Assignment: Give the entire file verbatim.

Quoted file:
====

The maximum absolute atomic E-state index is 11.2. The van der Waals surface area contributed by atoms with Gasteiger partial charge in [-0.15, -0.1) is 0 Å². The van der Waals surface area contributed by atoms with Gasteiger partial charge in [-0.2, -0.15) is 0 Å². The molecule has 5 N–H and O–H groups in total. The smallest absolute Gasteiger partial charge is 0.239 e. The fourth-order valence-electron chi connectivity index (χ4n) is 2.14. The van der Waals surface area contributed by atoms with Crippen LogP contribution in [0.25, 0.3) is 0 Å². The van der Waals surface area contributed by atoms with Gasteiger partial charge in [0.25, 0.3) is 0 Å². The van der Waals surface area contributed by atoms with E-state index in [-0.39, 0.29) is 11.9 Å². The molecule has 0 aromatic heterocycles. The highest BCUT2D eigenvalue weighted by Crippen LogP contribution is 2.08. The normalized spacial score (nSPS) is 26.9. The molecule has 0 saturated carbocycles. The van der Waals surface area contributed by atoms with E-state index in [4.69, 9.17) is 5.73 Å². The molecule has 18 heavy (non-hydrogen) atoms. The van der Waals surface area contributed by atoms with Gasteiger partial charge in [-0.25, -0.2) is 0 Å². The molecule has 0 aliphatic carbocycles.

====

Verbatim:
The maximum absolute atomic E-state index is 11.2. The van der Waals surface area contributed by atoms with Gasteiger partial charge in [-0.15, -0.1) is 0 Å². The van der Waals surface area contributed by atoms with Gasteiger partial charge in [-0.2, -0.15) is 0 Å². The molecule has 5 N–H and O–H groups in total. The smallest absolute Gasteiger partial charge is 0.239 e. The fourth-order valence-electron chi connectivity index (χ4n) is 2.14. The van der Waals surface area contributed by atoms with Crippen LogP contribution in [0.25, 0.3) is 0 Å². The van der Waals surface area contributed by atoms with Gasteiger partial charge in [0.25, 0.3) is 0 Å². The van der Waals surface area contributed by atoms with E-state index in [-0.39, 0.29) is 11.9 Å². The molecule has 0 aromatic heterocycles. The highest BCUT2D eigenvalue weighted by Crippen LogP contribution is 2.08. The normalized spacial score (nSPS) is 26.9. The molecule has 0 saturated carbocycles. The van der Waals surface area contributed by atoms with E-state index in [4.69, 9.17) is 5.73 Å². The molecule has 18 heavy (non-hydrogen) atoms. The van der Waals surface area contributed by atoms with Gasteiger partial charge in [-0.25, -0.2) is 0 Å². The molecule has 0 aliphatic carbocycles.